Founder Tips. Sergey Ashin, Chefmarket
“Founder’s Tips” once again introduces Megamind readers to the stars of the IT market, the founders and managers of their own business.
Sergey was born in Nizhny Novgorod in 1978, education: MBA from the London School of Business.
He worked in metallurgy for more than 10 years, managing TMK’s European assets, and as a consultant to McKinsey & Co, he worked to improve the operational efficiency of enterprises, including the introduction of a continuous improvement system.
In 2012, Sergey created the Shefmarket project - home delivery of product sets with recipes, the client only selects a delivery subscription (dinner, diet or vitamin cocktails) from a large set of 400 dishes, and delivery works in Moscow, St. Petersburg and Nizhny Novgorod.
To date, the Chefmarket delivers more than 6,000 orders per month, showing a threefold growth from year to year. The company's revenue is more than 20 million rubles per month.
Here are some tips Sergei Ashin shared with the Megamind audience.
1. Solve real problems.
Best startup ideas come from the challenges people face every day. The easiest way to start is in an area where you already have good practical experience, but do not be afraid of areas you are not very familiar with.
If there is an idea that you have fired up for, do it regardless of your experience and connections: often the professional’s view is limited by established practices, and this allows startups to successfully implement breakthrough ideas in mature and unfamiliar markets. The most important thing is that you solve a real problem.
2. Find your customer and adapt the product for him
Product adaptation is a continuation of the idea of quick launch. Do not expect crowds of customers eager to buy your product on the first day of sales. Concentrate on quick product development based on feedback and comments from its first users. Create the perfect solution for existing customers: it will pay off customer loyalty and customer base growth. So you quickly check the viability of the idea and get a lot of knowledge for its further development, including for a wider market.
3. Get started fast
Many ideas die just when a business plan has already been drawn up and work has not yet begun. It is important to start quickly, not even in order to deliver the product as soon as possible, but in order not to burn out even before the start of real work. The launch moment will provide invaluable experience and feedback, so do not immediately try to build something extremely complex and perfectly working. Set yourself the task to achieve the minimum sufficient result to test the viability of the idea in real market conditions. However, it is very important to correctly determine this minimum: if the bar is too low, you may simply not see the potential for business development, and if too high, you will not be able to reach it (for financial or other reasons) even at the first stage of activity.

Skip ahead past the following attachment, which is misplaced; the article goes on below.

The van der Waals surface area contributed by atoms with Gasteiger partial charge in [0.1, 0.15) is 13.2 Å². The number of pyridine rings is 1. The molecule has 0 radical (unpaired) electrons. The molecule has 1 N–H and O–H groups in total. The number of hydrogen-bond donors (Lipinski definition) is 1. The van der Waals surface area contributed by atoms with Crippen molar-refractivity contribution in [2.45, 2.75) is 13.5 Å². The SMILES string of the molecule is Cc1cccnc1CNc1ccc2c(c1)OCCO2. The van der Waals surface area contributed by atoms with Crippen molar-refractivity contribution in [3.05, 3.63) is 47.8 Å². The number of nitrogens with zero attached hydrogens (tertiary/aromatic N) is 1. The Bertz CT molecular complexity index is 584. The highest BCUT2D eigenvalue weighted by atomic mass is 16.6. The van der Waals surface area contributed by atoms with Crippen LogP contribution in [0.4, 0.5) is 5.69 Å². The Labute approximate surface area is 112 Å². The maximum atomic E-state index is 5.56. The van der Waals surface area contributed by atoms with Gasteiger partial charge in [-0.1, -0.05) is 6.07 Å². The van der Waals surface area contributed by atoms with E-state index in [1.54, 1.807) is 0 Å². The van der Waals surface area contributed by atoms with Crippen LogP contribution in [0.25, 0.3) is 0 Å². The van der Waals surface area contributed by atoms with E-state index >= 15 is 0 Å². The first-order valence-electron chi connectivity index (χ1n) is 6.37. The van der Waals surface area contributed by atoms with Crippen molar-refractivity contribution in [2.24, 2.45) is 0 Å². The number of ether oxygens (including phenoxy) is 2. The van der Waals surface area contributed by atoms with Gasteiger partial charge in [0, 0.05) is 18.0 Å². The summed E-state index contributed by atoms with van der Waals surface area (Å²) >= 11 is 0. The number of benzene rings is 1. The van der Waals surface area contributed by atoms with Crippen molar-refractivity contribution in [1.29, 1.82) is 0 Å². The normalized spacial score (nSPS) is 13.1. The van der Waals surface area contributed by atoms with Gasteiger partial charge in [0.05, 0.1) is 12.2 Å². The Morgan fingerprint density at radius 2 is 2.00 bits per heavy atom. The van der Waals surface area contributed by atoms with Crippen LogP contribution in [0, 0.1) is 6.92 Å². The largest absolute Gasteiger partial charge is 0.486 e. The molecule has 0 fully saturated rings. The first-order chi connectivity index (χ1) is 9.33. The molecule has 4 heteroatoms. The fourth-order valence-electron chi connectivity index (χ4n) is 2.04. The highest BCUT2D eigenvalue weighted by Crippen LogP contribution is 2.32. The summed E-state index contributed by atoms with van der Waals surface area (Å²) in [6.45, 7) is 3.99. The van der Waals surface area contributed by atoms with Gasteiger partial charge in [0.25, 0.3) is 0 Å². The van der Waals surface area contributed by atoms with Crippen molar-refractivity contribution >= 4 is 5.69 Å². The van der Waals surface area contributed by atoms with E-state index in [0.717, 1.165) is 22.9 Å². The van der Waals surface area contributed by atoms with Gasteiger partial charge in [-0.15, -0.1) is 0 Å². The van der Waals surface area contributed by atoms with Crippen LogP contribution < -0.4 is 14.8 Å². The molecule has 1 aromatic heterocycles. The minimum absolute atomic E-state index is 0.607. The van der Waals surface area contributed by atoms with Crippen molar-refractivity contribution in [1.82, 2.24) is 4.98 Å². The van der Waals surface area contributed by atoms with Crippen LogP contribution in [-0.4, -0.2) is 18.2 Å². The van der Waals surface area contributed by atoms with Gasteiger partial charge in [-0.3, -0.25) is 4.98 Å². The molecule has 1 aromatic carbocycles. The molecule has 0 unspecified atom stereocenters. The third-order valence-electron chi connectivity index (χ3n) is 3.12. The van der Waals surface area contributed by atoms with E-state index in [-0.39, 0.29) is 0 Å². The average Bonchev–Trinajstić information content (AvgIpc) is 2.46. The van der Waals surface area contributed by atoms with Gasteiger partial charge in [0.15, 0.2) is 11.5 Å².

4. Focus on service
Product-oriented startups often do not use the most powerful leverage called “service” to their full potential. Create more than just good service - make it perfect. This is also very important because at the first stage you can not do without annoying punctures in the quality of the product, and it is the service that will be your savior in the fight for customer loyalty. Go beyond the usual style of doing business, contact customers personally and they will help improve your product.
5. Look for employees with burning eyes
At some point, the forces of the founders of the project will cease to be enough and you will begin to hire people from the outside. At the first stage in a startup, it’s not so much the experience of the hired employees as their enthusiasm that matters. Try to find out how sincere and able to cope with significant workloads before hiring a candidate, because investing time in training hired employees is comparable to the cost of their salary. And in a situation where it was not possible to work together, it is important not to waste time and leave quickly: in the absence of internal motivation, a person not only performs his duties worse, he also destroys the entrepreneurial spirit of the team.Of the above, perhaps the biggest role in the success of our team was played by the ability to quickly identify the target audience and offer it the right product. If you get to the point with your product, the chances of winning will increase significantly - but, unfortunately, not up to 100% or even up to 50%. The success of a startup depends on the balanced development of all the essential components of the project at the right pace and with available funds. Creating a startup is a unique experience and drive that I wish everyone to find and experience.
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